Navigating the uncertain terrain of the dating world can be tough for just about anyone, but it is often especially challenging for people with autism spectrum disorders, who typically suffer from impaired social skills that can make establishing strong interpersonal connections difficult.
In this moving article (an excerpt of which is included below), The New York Times' Amy Harmon explores the challenges faced by teenagers Kirsten Lindsmith and Jack Robison — both of whom have been diagnosed with a mild form of autism called Asperger syndrome — as they work to forge a relationship, despite the obstacles posed by their diagnoses.
The first night they slept entwined on his futon, Jack Robison, 19, who had since childhood thought of himself as "not like the other humans," regarded Kirsten Lindsmith with undisguised tenderness.
She was the only girl to have ever asked questions about his obsessive interests - chemistry, libertarian politics, the small drone aircraft he was building in his kitchen - as though she actually cared to hear his answer. To Jack, who has a form of autism called Asperger syndrome, her mind was uncannily like his. She was also, he thought, beautiful.
So far they had only cuddled; Jack, who had dropped out of high school but was acing organic chemistry in continuing education classes, had hopes for something more. Yet when she smiled at him the next morning, her lips seeking his, he turned away.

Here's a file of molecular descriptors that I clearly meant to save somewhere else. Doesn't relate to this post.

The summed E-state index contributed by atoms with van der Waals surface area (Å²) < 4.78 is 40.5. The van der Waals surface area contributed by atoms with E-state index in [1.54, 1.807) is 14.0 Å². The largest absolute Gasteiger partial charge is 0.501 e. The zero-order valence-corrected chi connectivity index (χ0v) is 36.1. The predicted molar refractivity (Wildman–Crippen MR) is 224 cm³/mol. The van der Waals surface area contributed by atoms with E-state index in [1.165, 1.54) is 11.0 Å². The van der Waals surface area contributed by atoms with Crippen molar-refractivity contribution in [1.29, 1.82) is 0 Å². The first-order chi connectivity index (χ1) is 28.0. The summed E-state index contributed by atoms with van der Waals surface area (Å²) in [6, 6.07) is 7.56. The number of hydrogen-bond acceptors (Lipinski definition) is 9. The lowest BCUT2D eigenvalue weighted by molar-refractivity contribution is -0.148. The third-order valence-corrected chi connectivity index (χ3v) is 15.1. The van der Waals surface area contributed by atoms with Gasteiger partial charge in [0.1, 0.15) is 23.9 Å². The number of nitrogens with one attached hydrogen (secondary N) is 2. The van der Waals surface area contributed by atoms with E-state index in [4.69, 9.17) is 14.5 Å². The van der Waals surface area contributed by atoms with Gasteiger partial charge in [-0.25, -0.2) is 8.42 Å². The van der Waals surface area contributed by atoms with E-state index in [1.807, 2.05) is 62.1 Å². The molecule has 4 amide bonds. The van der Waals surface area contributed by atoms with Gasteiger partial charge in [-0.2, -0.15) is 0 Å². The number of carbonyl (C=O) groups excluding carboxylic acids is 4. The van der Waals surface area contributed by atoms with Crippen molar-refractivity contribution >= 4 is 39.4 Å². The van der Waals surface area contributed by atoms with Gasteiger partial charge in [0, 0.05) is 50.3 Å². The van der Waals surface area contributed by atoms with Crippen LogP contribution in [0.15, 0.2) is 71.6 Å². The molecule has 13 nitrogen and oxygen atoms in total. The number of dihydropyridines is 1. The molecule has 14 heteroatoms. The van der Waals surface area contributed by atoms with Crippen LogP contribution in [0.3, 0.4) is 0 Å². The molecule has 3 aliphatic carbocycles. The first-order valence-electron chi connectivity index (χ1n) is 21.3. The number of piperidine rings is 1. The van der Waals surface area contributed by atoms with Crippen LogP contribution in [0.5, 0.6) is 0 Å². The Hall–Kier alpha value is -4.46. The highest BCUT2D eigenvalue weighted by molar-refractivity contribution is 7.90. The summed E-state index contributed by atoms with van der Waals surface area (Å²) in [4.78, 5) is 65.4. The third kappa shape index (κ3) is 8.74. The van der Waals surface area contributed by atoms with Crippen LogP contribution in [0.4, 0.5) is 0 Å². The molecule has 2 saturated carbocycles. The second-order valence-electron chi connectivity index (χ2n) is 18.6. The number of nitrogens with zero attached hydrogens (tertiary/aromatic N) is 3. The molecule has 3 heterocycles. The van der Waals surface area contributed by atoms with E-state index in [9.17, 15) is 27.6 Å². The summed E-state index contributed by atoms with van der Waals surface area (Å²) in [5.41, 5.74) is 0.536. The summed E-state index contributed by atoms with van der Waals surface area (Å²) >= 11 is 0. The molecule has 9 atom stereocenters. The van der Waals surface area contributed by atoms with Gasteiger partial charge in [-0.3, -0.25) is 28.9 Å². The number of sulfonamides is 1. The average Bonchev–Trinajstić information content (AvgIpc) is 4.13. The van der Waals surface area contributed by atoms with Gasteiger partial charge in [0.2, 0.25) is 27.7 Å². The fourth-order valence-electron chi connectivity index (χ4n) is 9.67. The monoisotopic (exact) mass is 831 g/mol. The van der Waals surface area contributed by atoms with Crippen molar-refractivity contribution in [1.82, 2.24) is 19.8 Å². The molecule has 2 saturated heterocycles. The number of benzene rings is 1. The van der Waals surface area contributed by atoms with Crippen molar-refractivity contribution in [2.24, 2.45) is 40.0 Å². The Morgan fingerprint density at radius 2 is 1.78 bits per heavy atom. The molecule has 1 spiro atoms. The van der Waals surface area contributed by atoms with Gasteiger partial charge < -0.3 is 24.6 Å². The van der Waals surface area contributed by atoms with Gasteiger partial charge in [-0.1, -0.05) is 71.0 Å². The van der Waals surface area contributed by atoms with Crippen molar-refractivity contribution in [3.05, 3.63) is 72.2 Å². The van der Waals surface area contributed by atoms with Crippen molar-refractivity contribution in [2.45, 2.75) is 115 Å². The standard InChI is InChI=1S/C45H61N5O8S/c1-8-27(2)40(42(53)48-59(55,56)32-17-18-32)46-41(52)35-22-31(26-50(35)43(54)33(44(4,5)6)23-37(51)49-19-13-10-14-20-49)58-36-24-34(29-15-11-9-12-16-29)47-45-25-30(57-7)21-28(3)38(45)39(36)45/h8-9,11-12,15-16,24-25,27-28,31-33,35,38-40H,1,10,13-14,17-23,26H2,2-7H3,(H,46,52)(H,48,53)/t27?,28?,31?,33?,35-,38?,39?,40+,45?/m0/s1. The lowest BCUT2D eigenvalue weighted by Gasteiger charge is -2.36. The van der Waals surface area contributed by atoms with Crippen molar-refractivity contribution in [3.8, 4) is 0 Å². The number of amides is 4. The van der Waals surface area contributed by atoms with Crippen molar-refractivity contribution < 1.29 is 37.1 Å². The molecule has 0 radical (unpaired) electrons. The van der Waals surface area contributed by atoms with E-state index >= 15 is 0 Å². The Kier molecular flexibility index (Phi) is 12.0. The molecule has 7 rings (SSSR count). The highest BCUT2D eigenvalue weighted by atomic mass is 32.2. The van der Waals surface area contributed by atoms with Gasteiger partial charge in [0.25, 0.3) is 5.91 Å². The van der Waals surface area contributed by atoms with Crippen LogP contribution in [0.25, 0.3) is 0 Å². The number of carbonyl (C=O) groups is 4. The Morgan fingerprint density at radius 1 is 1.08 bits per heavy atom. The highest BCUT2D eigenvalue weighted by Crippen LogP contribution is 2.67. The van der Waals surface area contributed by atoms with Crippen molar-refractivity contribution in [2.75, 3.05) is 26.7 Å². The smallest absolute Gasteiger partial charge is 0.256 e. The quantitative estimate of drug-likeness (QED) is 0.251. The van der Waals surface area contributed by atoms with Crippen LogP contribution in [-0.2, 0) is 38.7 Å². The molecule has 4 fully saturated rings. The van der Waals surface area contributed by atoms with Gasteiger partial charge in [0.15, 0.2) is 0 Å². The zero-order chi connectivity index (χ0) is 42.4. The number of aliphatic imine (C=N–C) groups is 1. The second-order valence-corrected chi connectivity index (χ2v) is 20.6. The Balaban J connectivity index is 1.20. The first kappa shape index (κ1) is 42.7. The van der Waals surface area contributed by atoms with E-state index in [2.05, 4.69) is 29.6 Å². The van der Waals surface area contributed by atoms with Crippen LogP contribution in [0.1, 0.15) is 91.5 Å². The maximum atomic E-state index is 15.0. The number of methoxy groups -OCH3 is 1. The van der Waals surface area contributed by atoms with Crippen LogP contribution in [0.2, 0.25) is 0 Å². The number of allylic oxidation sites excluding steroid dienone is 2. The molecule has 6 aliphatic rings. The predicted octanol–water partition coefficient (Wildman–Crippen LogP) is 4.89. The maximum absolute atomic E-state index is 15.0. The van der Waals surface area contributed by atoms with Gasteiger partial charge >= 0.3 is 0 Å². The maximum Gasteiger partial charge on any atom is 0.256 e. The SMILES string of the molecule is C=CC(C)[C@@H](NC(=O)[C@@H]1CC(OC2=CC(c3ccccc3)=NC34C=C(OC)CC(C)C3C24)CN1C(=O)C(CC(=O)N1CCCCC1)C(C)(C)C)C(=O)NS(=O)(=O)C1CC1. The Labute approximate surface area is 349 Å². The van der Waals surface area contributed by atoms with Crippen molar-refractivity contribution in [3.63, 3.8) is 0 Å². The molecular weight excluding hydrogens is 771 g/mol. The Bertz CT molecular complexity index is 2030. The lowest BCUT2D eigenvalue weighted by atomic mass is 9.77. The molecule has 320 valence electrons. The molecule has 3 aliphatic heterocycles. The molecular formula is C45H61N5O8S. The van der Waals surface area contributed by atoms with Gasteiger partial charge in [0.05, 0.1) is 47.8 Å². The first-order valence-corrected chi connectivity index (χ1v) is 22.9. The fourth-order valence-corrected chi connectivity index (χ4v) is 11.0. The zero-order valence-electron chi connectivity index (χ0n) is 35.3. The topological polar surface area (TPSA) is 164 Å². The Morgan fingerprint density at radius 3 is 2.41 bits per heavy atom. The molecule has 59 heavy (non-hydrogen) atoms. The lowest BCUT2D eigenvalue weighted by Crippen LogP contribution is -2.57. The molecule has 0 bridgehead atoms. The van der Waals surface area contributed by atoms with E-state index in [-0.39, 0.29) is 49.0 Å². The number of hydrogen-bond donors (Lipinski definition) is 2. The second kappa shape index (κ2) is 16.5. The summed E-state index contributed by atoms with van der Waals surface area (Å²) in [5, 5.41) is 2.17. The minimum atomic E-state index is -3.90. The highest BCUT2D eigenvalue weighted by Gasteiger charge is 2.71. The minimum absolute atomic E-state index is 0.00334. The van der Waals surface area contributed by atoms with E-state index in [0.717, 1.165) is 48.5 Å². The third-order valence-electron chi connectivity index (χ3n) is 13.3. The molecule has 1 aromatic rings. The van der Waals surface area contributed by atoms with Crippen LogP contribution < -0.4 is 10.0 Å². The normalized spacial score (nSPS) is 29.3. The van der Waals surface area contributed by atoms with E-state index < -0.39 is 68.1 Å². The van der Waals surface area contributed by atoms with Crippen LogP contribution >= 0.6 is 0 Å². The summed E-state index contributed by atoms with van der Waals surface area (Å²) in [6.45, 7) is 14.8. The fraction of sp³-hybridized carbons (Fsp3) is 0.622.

"I don't really like kissing," he said.
Kirsten, 18, a college freshman, drew back. If he knew she was disappointed, he showed no sign.
On that fall day in 2009, Kirsten did not know that someone as intelligent and articulate as Jack might be unable to read the feelings of others, or gauge the impact of his words. And only later would she recognize that her own lifelong troubles - bullying by students, anger from teachers and emotional meltdowns that she felt unable to control - were clues that she, too, occupied a spot on what is known as the autism spectrum.
But she found comfort in Jack's forthrightness. If he did not always say what she wanted to hear, she knew that whatever he did say, he meant. As he dropped her off on campus that morning, she replayed in her head the e-mail he had sent the other day, describing their brief courtship with characteristic precision.
"Is this what love is, Kirsten?" he had asked.
Only since the mid-1990s have a group of socially impaired young people with otherwise normal intelligence and language development been recognized as the neurological cousins of nonverbal autistic children. Because they have a hard time grasping what another is feeling - a trait sometimes described as "mindblindness" - many assumed that those with such autism spectrum disorders were incapable of, or indifferent to, intimate relationships. Parents and teachers have focused instead on helping them with school, friendship and, more recently, the workplace.
Yet as they reach adulthood, the overarching quest of many in this first generation to be identified with Asperger syndrome is the same as many of their nonautistic peers: to find someone to love who will love them back.